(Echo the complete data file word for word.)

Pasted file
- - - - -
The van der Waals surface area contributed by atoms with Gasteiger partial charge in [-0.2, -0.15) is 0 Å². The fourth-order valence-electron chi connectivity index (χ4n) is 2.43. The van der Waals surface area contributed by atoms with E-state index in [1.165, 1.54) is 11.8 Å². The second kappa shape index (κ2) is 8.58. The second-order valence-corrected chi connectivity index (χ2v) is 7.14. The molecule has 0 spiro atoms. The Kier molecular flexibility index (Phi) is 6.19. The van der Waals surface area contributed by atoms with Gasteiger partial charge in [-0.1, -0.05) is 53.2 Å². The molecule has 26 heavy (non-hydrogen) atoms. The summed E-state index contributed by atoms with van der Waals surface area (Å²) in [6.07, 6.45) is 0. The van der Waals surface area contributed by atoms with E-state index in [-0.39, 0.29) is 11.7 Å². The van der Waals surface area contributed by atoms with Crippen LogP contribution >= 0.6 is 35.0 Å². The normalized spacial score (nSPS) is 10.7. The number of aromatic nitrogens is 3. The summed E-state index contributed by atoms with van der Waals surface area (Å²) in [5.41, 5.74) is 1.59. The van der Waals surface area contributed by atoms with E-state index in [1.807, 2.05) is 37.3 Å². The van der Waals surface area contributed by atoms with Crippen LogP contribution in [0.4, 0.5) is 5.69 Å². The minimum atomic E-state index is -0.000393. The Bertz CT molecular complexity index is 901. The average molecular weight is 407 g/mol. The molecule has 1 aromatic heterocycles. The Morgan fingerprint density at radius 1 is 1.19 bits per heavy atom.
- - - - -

The van der Waals surface area contributed by atoms with Gasteiger partial charge in [-0.2, -0.15) is 0 Å². The fourth-order valence-electron chi connectivity index (χ4n) is 2.43. The van der Waals surface area contributed by atoms with E-state index in [1.165, 1.54) is 11.8 Å². The second kappa shape index (κ2) is 8.58. The second-order valence-corrected chi connectivity index (χ2v) is 7.14. The molecule has 0 spiro atoms. The Kier molecular flexibility index (Phi) is 6.19. The van der Waals surface area contributed by atoms with Gasteiger partial charge in [-0.1, -0.05) is 53.2 Å². The molecule has 26 heavy (non-hydrogen) atoms. The summed E-state index contributed by atoms with van der Waals surface area (Å²) in [6.07, 6.45) is 0. The van der Waals surface area contributed by atoms with E-state index in [-0.39, 0.29) is 11.7 Å². The van der Waals surface area contributed by atoms with Crippen LogP contribution >= 0.6 is 35.0 Å². The normalized spacial score (nSPS) is 10.7. The number of aromatic nitrogens is 3. The summed E-state index contributed by atoms with van der Waals surface area (Å²) in [5.41, 5.74) is 1.59. The van der Waals surface area contributed by atoms with E-state index in [1.807, 2.05) is 37.3 Å². The van der Waals surface area contributed by atoms with Crippen LogP contribution in [0.4, 0.5) is 5.69 Å². The minimum atomic E-state index is -0.000393. The Bertz CT molecular complexity index is 901. The average molecular weight is 407 g/mol. The molecule has 1 aromatic heterocycles. The Morgan fingerprint density at radius 1 is 1.19 bits per heavy atom.